It is not the first time that the California Coastal Floodplain has experienced a severe event that could affect the state’s water resources.
In the summer of 2010, the coast of Southern California was hit by a series of storms that swept through the region.
The events created the largest flood in US history and created the worst drought in its history.
At the time, some researchers said that the drought was linked to climate change.
Now, however, the drought has been reduced and is not predicted to return anytime soon.
In fact, the state has received a significant amount of rainfall in recent months.
What the researchers did not know is that the flooding occurred during the same period when the state was already suffering from an extreme drought.
So what exactly happened in the last week of May?
The most recent rainfall is part of the Great Pacific Garbage Patch (GPG) that has been making waves since the end of June.
The GPG is a large area of land and water that is blanketed by warmer water and often in a state of disrepair.
The sea level in the area has risen, causing the coastline to rise, leading to erosion and flooding.
In many parts of California, the coastline has become so steep that even the tallest of skyscrapers can be damaged by the gash in the sea.
In recent years, coastal communities have seen the effects of climate change, with rising sea levels, drought, rising sea level and sea level rise all affecting the state.
In June, the area surrounding Lake Tahoe, the largest reservoir in the US, became a flash floodplain.
The lake is located just off the coast and is expected to flood more than 30% of the city’s total capacity this year.
This flooding has also affected the Sacramento area, which is currently experiencing its second year of flooding.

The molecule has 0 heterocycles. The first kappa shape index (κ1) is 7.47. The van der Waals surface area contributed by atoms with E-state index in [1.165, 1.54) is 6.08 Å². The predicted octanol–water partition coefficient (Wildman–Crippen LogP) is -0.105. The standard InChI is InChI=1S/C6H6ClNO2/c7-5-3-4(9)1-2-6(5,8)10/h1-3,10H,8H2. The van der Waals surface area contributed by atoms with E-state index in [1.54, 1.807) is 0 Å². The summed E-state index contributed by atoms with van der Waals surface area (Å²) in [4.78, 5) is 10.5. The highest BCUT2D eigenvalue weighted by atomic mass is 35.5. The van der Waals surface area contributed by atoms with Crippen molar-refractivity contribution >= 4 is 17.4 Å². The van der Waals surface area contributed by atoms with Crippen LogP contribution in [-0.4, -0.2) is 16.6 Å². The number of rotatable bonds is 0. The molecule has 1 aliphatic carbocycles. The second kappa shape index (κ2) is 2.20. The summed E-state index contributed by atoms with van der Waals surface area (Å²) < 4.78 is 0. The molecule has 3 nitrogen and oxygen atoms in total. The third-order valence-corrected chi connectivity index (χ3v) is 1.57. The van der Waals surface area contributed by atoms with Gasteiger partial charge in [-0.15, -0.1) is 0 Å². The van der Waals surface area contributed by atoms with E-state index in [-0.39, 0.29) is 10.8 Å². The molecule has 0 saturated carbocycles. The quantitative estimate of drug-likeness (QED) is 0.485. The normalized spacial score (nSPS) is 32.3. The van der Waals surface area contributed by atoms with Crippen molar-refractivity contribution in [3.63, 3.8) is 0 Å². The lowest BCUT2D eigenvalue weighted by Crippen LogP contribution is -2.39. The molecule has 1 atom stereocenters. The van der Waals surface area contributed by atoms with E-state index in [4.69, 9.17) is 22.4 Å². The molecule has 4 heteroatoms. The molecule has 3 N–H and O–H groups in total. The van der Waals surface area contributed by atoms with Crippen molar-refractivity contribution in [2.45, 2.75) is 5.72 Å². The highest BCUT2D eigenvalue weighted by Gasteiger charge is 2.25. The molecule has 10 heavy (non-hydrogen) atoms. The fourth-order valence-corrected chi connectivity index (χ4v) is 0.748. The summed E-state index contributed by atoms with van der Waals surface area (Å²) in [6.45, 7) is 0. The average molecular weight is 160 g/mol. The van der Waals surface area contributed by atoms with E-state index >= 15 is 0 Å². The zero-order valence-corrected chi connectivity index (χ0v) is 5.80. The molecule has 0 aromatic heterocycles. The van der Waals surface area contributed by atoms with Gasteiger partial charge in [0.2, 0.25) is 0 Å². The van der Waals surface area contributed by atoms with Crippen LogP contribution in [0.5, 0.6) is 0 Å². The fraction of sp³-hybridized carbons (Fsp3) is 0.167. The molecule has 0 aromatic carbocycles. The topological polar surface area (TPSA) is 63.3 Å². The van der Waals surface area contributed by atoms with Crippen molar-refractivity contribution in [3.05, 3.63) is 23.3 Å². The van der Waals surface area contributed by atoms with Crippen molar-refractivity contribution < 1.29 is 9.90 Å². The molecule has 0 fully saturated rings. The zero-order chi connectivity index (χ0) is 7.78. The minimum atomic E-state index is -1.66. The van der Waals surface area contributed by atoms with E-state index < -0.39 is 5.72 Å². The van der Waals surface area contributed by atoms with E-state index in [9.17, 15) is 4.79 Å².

The situation is likely to get worse in the coming years.
Climate change has been linked to drought and a worsening of the GPG and sea levels.
The US is already facing a severe drought.
At this point, it seems unlikely that climate change will be a significant contributor to the coming months.
The researchers behind the research did however find that there is a correlation between the rainfall events occurring in May and the overall sea level.
This finding is the first to tie climate change to an ongoing, large scale flooding event.
As the ocean warms, the amount of moisture in the ocean decreases and this increases the amount and frequency of extreme rainfall events.
For example, in February, heavy rains were reported in many parts.
In March, a severe storm hit the Sacramento region.
However, it was the combination of these events that triggered the GPA and triggered a large wave of coastal flooding.
As sea levels rise, the ocean will absorb more water and increase the frequency and severity of extreme weather events.
In addition, climate change could result in higher temperatures in the region and more severe weather events that could be more difficult to predict.
If climate change is not linked to an increase in extreme rainfall in the future, then the researchers think that it could cause climate change related flooding in the near future.